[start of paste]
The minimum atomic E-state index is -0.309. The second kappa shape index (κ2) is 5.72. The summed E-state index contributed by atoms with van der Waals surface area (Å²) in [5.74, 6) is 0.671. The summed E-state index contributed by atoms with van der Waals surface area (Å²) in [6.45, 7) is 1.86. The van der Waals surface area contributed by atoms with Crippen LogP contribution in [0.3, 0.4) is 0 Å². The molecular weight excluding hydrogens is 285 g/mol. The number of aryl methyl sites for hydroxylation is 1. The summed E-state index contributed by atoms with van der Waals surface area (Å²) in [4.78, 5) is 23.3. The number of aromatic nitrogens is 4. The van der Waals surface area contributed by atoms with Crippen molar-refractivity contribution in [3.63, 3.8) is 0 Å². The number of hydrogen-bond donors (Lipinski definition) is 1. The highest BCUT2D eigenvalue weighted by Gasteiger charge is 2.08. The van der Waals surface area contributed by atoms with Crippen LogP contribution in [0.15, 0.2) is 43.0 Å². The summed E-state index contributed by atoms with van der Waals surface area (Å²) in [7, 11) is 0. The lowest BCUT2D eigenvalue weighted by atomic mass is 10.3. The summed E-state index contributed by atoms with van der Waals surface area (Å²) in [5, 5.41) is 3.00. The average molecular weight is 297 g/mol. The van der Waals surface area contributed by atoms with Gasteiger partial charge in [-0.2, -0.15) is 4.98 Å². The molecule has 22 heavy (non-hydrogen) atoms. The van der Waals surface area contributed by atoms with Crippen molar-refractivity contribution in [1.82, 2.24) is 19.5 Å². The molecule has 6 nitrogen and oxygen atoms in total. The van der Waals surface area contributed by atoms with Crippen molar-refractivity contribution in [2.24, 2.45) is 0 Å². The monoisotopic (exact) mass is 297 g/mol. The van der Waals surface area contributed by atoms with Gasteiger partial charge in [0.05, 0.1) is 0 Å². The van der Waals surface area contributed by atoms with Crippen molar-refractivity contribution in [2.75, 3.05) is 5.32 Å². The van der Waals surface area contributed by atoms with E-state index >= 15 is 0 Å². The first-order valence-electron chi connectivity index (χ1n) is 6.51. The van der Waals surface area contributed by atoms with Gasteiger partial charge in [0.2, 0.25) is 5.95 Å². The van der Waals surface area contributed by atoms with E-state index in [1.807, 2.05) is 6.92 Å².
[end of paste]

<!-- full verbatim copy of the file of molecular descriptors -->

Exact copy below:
The minimum atomic E-state index is -0.309. The second kappa shape index (κ2) is 5.72. The summed E-state index contributed by atoms with van der Waals surface area (Å²) in [5.74, 6) is 0.671. The summed E-state index contributed by atoms with van der Waals surface area (Å²) in [6.45, 7) is 1.86. The van der Waals surface area contributed by atoms with Crippen LogP contribution in [0.3, 0.4) is 0 Å². The molecular weight excluding hydrogens is 285 g/mol. The number of aryl methyl sites for hydroxylation is 1. The summed E-state index contributed by atoms with van der Waals surface area (Å²) in [4.78, 5) is 23.3. The number of aromatic nitrogens is 4. The van der Waals surface area contributed by atoms with Crippen molar-refractivity contribution in [3.63, 3.8) is 0 Å². The number of hydrogen-bond donors (Lipinski definition) is 1. The highest BCUT2D eigenvalue weighted by Gasteiger charge is 2.08. The van der Waals surface area contributed by atoms with Crippen LogP contribution in [0.15, 0.2) is 43.0 Å². The summed E-state index contributed by atoms with van der Waals surface area (Å²) in [7, 11) is 0. The lowest BCUT2D eigenvalue weighted by atomic mass is 10.3. The summed E-state index contributed by atoms with van der Waals surface area (Å²) in [5, 5.41) is 3.00. The average molecular weight is 297 g/mol. The van der Waals surface area contributed by atoms with Gasteiger partial charge in [-0.2, -0.15) is 4.98 Å². The molecule has 22 heavy (non-hydrogen) atoms. The van der Waals surface area contributed by atoms with Crippen molar-refractivity contribution in [1.82, 2.24) is 19.5 Å². The molecule has 6 nitrogen and oxygen atoms in total. The van der Waals surface area contributed by atoms with Crippen molar-refractivity contribution in [2.24, 2.45) is 0 Å². The monoisotopic (exact) mass is 297 g/mol. The van der Waals surface area contributed by atoms with Gasteiger partial charge in [0.05, 0.1) is 0 Å². The van der Waals surface area contributed by atoms with Crippen molar-refractivity contribution in [2.75, 3.05) is 5.32 Å². The van der Waals surface area contributed by atoms with E-state index >= 15 is 0 Å². The first-order valence-electron chi connectivity index (χ1n) is 6.51. The van der Waals surface area contributed by atoms with Gasteiger partial charge in [0.2, 0.25) is 5.95 Å². The van der Waals surface area contributed by atoms with E-state index in [1.807, 2.05) is 6.92 Å².